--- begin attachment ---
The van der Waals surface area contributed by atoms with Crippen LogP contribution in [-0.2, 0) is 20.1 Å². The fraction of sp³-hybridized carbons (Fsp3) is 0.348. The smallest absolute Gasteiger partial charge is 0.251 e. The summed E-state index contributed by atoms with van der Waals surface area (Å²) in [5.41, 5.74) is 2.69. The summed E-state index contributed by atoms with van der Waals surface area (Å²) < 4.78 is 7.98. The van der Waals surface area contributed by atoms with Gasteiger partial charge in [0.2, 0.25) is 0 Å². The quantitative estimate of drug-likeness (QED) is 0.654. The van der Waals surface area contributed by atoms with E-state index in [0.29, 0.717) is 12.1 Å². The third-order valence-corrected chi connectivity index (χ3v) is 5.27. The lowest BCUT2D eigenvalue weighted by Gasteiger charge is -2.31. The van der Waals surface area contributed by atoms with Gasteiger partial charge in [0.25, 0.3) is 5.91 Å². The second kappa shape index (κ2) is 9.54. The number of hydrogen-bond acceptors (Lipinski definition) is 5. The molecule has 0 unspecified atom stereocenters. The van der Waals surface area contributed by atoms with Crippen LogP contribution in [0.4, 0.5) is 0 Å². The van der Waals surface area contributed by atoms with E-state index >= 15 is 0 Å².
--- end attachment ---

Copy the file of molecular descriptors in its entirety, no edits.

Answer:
The van der Waals surface area contributed by atoms with Crippen LogP contribution in [-0.2, 0) is 20.1 Å². The fraction of sp³-hybridized carbons (Fsp3) is 0.348. The smallest absolute Gasteiger partial charge is 0.251 e. The summed E-state index contributed by atoms with van der Waals surface area (Å²) in [5.41, 5.74) is 2.69. The summed E-state index contributed by atoms with van der Waals surface area (Å²) < 4.78 is 7.98. The van der Waals surface area contributed by atoms with Gasteiger partial charge in [0.2, 0.25) is 0 Å². The quantitative estimate of drug-likeness (QED) is 0.654. The van der Waals surface area contributed by atoms with E-state index in [0.29, 0.717) is 12.1 Å². The third-order valence-corrected chi connectivity index (χ3v) is 5.27. The lowest BCUT2D eigenvalue weighted by Gasteiger charge is -2.31. The van der Waals surface area contributed by atoms with Gasteiger partial charge in [0.25, 0.3) is 5.91 Å². The second kappa shape index (κ2) is 9.54. The number of hydrogen-bond acceptors (Lipinski definition) is 5. The molecule has 0 unspecified atom stereocenters. The van der Waals surface area contributed by atoms with Crippen LogP contribution in [0.4, 0.5) is 0 Å². The van der Waals surface area contributed by atoms with E-state index >= 15 is 0 Å².